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On Earth Day: A Q&A with Sudbury's 12-year-old climate crusader Sophia Mathur

Sophia tells why she was one of the first young people to join the Fridays For Future movement, and what she hopes her activism will help accomplish
Sophia Mathur, 12, spends one Friday a month protesting climate change. (Supplied)

On Nov. 2, 2018, 12-year-old Sophia Mathur of Sudbury started striking once a month on Fridays for the climate in solidarity with Greta Thunberg in Sweden, who has been nominated for a Nobel Prize for starting the Fridays For Future movement.

Sophia is thought to be the first youth in the Western Hemisphere to join the Fridays For Future movement.

Sophia shared with her reasons for joining the movement, and tells us about the world she wants to inherit.

Q: What motivates you to fight for change?

A: It always motivates me to think about who will suffer and the people I know and love will get affected by this crisis if we don't do anything. I'm a kid that is living in a world where adults are so protective over their money and can't see what we are going to live through and are living through now. It's sad, because the adults who are making this worse are going to be less affected than us kids.

Q: What will Fridays for Future accomplish?

A: I hope that Fridays for Future will make adults finally realize that we need to act now and take climate crisis as an issue that we need to solve NOW. I want adults to co-operate and listen to the experts — that means the IPCC, the Paris Agreement, the Lancet Countdown and Noble Prize economists.

I am only 12 years old. I can't vote in the 2019 election, nor the 2023 election. Adults are determining my future. Adults must vote for the climate and look at each party's platform before voting.

Q: What could you say to adults who are skeptical of Fridays for Future and skeptical about climate change to convince them?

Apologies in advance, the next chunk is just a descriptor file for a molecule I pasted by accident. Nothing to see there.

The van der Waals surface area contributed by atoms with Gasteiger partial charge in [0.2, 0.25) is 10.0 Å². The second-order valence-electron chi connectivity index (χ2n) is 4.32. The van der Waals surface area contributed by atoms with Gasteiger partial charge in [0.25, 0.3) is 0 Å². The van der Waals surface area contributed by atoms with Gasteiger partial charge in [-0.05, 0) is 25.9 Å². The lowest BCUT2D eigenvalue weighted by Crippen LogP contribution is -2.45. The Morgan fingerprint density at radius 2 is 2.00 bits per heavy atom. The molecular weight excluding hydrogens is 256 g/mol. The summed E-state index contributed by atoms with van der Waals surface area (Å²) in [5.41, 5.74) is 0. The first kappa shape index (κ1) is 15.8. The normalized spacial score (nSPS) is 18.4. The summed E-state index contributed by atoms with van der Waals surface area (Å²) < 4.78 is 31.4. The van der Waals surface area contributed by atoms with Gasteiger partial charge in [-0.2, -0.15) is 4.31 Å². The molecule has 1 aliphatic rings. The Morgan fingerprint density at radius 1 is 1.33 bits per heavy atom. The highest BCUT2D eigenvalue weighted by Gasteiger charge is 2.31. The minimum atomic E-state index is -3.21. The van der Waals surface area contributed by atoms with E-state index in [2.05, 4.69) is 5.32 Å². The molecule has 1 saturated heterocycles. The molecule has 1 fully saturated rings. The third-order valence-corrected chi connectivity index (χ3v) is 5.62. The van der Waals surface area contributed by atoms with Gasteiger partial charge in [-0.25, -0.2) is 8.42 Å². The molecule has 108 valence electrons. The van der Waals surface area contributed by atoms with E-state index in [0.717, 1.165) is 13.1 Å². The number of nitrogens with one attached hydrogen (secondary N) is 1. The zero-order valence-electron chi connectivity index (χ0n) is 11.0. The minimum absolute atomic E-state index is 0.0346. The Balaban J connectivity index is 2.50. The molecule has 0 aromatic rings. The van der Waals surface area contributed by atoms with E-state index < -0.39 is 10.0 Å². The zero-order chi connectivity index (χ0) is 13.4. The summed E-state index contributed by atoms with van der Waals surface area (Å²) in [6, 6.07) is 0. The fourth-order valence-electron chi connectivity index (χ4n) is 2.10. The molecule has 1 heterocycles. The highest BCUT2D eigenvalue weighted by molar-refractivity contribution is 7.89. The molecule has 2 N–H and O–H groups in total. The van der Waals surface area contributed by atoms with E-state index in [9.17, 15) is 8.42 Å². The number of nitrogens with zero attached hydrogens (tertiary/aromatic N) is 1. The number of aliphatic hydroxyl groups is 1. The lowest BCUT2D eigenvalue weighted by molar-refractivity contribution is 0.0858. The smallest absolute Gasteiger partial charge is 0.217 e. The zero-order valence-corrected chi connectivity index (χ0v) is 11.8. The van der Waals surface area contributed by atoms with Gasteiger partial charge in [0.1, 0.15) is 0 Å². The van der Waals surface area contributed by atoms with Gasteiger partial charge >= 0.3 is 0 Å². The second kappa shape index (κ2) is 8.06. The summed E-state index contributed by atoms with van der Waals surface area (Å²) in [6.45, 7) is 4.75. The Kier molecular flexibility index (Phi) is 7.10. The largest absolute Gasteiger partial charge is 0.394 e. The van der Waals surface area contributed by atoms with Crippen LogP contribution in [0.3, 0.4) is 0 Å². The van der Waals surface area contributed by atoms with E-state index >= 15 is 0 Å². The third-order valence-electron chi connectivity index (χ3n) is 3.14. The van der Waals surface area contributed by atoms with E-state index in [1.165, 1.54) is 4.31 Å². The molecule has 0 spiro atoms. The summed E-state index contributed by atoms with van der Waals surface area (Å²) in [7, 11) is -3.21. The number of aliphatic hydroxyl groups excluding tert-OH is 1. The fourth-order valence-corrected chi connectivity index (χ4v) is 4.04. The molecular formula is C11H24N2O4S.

A: I find that adults who are skeptical of Fridays for Future and skeptical about climate change don't understand the importance of this issue. They are not seeing our point, which is this is our lives that will be affected, and adults are not acting to save our lives.

Q: What kind of world do you hope to inherit?
A: I know I am going to inherit a world changed forever by the climate crisis.

I don't want to inherit the Earth going into an irreversible Hothouse Earth scenario or one where too much carbon dioxide dissolved in the oceans make the pH too acidic and kills the ocean algae that produce a lot of the world's oxygen. If earth gets too hot, we die. If the oceans die, we die.

I want a world where I am not afraid of dying because of the climate crisis. This burden is too much for me and all children.

I want to inherit a world where it is not free to pollute and governments can enact good policies based on facts to protect us without worry of them being ripped apart after each election, like what just happened with Ontario's climate policies.

We can feed the world and reduce greenhouse gas emissions in our food system. We need to love food and hate food waste. We need to listen to the farmers and help them change our food system. We all need to alter our diets, which includes eating more vegetable-based proteins and much less red meat, cheese and processed foods, which means many Canadians will lose weight and be healthier.

I want a world where the people listen to the experts, co-operate and vote for politicians who will protect us.

I hope you will join me at the Fridays For Future rally and walk for our future on Friday, May 3 at Laurentian University. The final details will be announced soon.

Together, let's show the world Greater Sudbury is a city full of climate champions and is getting ready to face the challenges and opportunities ahead.


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